That's my routine. What's yours? One final tip that really works for me is to tell the students to talk to me only after class. When I'm getting all set up, I don't like to be interrupted with small issues that can be dealt with after class.

Monday, September 7, 2009

Basic Teaching Tips

Some great stuff on teacher training from the Eflclassroom website. Under teaching tips, there is a presentation of the basics:

1. Write the target language on the board! (always a good idea, since not everyone can pick it up just by listening and it helps to reinforce things, if they can see it).

2. Always provide a simple agenda (this is something I'm incorporating this semester into my classes...so far, classes are going much more smoothly when the students can see the beginning, middle and end).

3. Always teach the big picture first and then the details (obvious to me...not to everyone maybe?)

4. Pause often (I had one Korean teacher who would never give me time to think. She would just butt in with the answer when I just about to say it. It was the most annoying thing and even after I told her to stop doing it, she still would. She was just too impatient to let me go at my own, slow pace in formulating Korean words and sentences. I vowed to never be that teacher. So now, I just wait patiently, very often for responses. I will never give a response after I've asked the students for one. I don't care how long it takes. Someone needs to say something, even if it's one word and it's wrong).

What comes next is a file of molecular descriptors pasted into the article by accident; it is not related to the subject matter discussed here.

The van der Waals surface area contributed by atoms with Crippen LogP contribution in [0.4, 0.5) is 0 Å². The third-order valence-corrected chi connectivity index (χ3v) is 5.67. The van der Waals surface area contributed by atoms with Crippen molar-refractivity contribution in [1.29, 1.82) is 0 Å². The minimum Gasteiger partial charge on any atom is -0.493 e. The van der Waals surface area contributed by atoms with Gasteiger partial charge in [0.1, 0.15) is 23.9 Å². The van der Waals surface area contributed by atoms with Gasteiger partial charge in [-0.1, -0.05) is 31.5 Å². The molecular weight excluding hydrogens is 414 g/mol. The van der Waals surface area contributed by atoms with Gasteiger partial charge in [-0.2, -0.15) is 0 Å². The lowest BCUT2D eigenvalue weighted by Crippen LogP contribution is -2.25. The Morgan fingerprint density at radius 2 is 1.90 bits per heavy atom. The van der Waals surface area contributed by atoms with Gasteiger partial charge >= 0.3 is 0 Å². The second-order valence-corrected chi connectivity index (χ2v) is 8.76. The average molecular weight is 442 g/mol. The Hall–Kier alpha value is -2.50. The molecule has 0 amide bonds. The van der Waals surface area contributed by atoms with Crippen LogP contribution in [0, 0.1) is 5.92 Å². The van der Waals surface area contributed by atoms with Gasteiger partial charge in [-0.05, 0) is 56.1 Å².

5. Review (I never used to do much review, assuming the students would do it on their own. This isn't the case. And learning a language is all about learning the same things, over and over and over again, until there is no way that you can't possibly not know it!)

Thursday, September 3, 2009

Classroom Rules

...are very necessary in a conversational English class in a Korean university. If you think they aren't, get out of your North American/European mindset and take a small trip back to middle school mentality. It's actually pretty okay, as a teacher once you know what to expect and can prepare for it.

Here are my rules, in order to ensure a happy, stress-free year for me (and possibly not the students!)

1. Book! No book=no study. Goodbye, see you next week :) But of course, you can make a copy.

2.Listen. To me and the other students.

3. Cell-phone. I want a new cell-phone because mine is cheap and old. Yours is probably nice and new and expensive. So if I hear or see yours, I'll be very happy. Get it?

4. Time. For 10 minutes, I'm a very kind teacher. At 11 minutes, I'm a mean teacher and lock the door. It's too late. Run if you have to.

5. Nametag. You are young and your memory is good. I'm old and my memory is not so great, so please help me to remember your names.

Tuesday, September 1, 2009

Sites for lesson planning

The 2 that I use most often for my uni/adults students are:

Heads up English
Breaking News English

I do some volunteer teaching 1-1 with Skype and find these sites extremely helpful for that.